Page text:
26. Gravatar of ssumner ssumner
    22. February 2012 at 06:28

    David, Isn’t that graph total nonsense? Where did he get the data showing corporate profits were 1% of GDP in the 1950s and 1960s? That’s nuts. What are you claiming that it shows?

    The labor series is also probably wrong, as those usually exclude benefits, which have been rising as a share of GDP.

  27. Gravatar of David Pearson David Pearson
    22. February 2012 at 06:42

    Scott,
    I agree the BEA’s pre-1970 profits share looks odd. Corporate tax receipt data — presumably more robust — seems supportive of that chart, though:

    http://seekingalpha.com/article/252544-corporate-profit-margins-likely-to-fall-here-s-why

    As far as benefits, yes, they are a mitigating factor on the labor share falling since 1980. I doubt, however, that they explain the more recent (2000-2011) fall in labor share, within which the 2008 blip up was just that — a blip.

  28. Gravatar of David Pearson David Pearson
    22. February 2012 at 06:52

    Scott,
    Here’s an alternate series: NIPA profits-to-gdp, which is derived from domestic, after-tax profits and is a great measure of average profit margins:

    http://jaredbernsteinblog.com/wp-content/uploads/2012/02/proftrnd.png

    The data all says the same thing: labor share is low, profits share is high. Average margins are at peak. You can argue the marginal contribution from labor is abysmal when the average contribution is high. Again, that would be an interesting argument to read. What would be the cause of such a steep drop off in the marginal productivity of labor? Could it be structural? Or you could argue, “there is no demand at current prices for the nth high-margin product.” In which case, the issue is not high wages but high prices.

  29. Gravatar of D R D R
    22. February 2012 at 06:52

    “DR, I’m not claiming the Fed directly caused the fall in hours. I’m saying Fed errors of omission caused NGDP to fall 9% below trend, and since nominal wages are sticky then hours worked fell.”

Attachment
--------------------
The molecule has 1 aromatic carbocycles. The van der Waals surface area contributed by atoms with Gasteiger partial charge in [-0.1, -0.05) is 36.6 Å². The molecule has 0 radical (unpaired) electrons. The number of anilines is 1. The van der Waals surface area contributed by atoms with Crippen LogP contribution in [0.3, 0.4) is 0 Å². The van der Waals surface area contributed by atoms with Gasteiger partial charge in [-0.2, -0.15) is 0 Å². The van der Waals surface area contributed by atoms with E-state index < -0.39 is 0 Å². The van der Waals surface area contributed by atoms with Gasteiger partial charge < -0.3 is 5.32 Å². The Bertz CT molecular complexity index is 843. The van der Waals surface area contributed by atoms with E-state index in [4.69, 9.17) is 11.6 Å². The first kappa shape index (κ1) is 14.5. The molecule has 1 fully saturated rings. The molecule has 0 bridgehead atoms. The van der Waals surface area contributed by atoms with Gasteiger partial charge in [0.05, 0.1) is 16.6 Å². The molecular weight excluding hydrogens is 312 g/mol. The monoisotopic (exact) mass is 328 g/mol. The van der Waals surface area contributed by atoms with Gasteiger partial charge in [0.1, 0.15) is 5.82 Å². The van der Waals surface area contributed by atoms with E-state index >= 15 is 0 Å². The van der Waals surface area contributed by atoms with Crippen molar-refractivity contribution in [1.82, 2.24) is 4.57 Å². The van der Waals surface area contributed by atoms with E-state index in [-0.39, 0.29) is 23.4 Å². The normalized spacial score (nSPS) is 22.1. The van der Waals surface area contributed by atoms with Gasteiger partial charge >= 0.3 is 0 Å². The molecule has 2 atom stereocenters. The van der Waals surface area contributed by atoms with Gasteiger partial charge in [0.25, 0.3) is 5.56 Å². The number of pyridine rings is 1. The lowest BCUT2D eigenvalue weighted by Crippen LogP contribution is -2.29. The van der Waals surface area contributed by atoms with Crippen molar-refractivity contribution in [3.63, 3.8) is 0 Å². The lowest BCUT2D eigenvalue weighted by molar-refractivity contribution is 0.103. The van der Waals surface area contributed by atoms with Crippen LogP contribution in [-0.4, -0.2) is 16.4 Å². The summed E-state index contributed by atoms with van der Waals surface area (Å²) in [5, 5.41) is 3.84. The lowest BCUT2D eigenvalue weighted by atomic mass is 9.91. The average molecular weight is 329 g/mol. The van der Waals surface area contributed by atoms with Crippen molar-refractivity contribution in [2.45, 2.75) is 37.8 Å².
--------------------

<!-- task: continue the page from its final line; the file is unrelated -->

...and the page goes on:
I don’t follow the connection to W/NGDP. You had written “After 2008 the ratio of W/NGDP rose sharply, creating lots of unemployment.” So maybe you didn’t actually mean that the rise W/NGDP “created” lots of unemployment, but something else?

    In any case, I don’t see what you are claiming *DID* cause hours to fall. Yes, I understand that you are arguing the Fed failed to react to something. What was that something?

  30. Gravatar of dwb dwb
    22. February 2012 at 06:54

    i am sure sticky wages are a part of the explanation. The longer we go with high unemployment though the more skeptical I become that sticky wages are the lone explanation. first, we have the the issue that using the longer series of production and nonsupervisory employees, average hourly earnings year over year looks to me to drop to about YoY inflation (1.7%, about what you show above). Why not zero? I know at the firm i work for it was zero (actually negative, if you count bonus cuts too). Which brings me to the second issue: variable comp. Companies are wise these days about utilizing variable comp (which for a mid level corporate person might be 30%+ of base) or performance and productivity-based comp (at a steel plant for example). If I did a cross sectional study at a relatively large firm, I would find that the use of variable comp is highly correlated with the cyclicality of the business (e.g. investment bankers get lots of variable comp) as expected – yet front office positions are still eliminated heavily. I also do not see a large differentiation between “right to work” states nd the rest in regards to the speed with which UE drops.

    All this adds up to an implausibly large elasticity to me given that we are still at 8.3% unemployment (plus, with the longer series going back to the 90s I see wage growth in the 4% range). I think wages are sticky, just not sticky enough to explain why we are still at 8.3%. Put differently, salaries have already been cut, and the pure sticky wage model says they have not been cut enough.

    The other factor is household debt, which is far more rigid IMO than wages (still resetting those mortgage contracts!). For a company like Quiznos or Sears, its no big deal to go into and out of bankruptcy multiple times to abrogate debt contracts, leases, pension and other fixed obligations when revenue drops (in real estate, you are inexperienced if you have not gone through one) and emerge leaner and meaner. If consumers had the same tools to restructure debt available to them that companies do, I predict that recessions would be significantly shorter,

  31. Gravatar of D R D R
    22. February 2012 at 06:58

    “DR, Obviously I’d like to see a rise in hours worked.”

    OK. So you want to lower W/NGDPPC by increasing hours worked. How do you increase hours without inducing a corresponding fall in compensation share of GDP or wage share of compensation?

  32. Gravatar of David Pearson David Pearson
    22. February 2012 at 07:00

    Scott,
    Here’s another take from the Cleveland Fed. Again, spot the 2008 problem of too-high labor share:

    http://www.clevelandfed.org/research/trends/2012/0212/01gropro-4.gif

  33. Gravatar of Gregor Bush Gregor Bush